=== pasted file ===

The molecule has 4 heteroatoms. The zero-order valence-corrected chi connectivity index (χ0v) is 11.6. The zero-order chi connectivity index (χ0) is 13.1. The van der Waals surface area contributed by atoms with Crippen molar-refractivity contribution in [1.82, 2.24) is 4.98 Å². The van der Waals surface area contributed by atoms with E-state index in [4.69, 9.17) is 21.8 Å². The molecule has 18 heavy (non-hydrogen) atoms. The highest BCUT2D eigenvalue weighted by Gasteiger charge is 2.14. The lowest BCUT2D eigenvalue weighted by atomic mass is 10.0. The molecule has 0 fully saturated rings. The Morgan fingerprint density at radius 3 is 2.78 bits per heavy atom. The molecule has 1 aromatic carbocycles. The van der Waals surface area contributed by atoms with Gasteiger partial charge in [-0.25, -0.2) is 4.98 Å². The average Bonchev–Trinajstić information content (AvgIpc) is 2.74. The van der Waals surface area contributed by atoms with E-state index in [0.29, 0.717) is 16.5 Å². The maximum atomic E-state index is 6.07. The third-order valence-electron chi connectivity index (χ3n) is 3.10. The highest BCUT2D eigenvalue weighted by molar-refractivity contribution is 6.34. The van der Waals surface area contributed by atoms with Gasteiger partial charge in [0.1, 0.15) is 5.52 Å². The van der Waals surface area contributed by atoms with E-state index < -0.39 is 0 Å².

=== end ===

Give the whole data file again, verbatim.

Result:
The molecule has 4 heteroatoms. The zero-order valence-corrected chi connectivity index (χ0v) is 11.6. The zero-order chi connectivity index (χ0) is 13.1. The van der Waals surface area contributed by atoms with Crippen molar-refractivity contribution in [1.82, 2.24) is 4.98 Å². The van der Waals surface area contributed by atoms with E-state index in [4.69, 9.17) is 21.8 Å². The molecule has 18 heavy (non-hydrogen) atoms. The highest BCUT2D eigenvalue weighted by Gasteiger charge is 2.14. The lowest BCUT2D eigenvalue weighted by atomic mass is 10.0. The molecule has 0 fully saturated rings. The Morgan fingerprint density at radius 3 is 2.78 bits per heavy atom. The molecule has 1 aromatic carbocycles. The van der Waals surface area contributed by atoms with Gasteiger partial charge in [-0.25, -0.2) is 4.98 Å². The average Bonchev–Trinajstić information content (AvgIpc) is 2.74. The van der Waals surface area contributed by atoms with E-state index in [0.29, 0.717) is 16.5 Å². The maximum atomic E-state index is 6.07. The third-order valence-electron chi connectivity index (χ3n) is 3.10. The highest BCUT2D eigenvalue weighted by molar-refractivity contribution is 6.34. The van der Waals surface area contributed by atoms with Gasteiger partial charge in [0.1, 0.15) is 5.52 Å². The van der Waals surface area contributed by atoms with E-state index < -0.39 is 0 Å².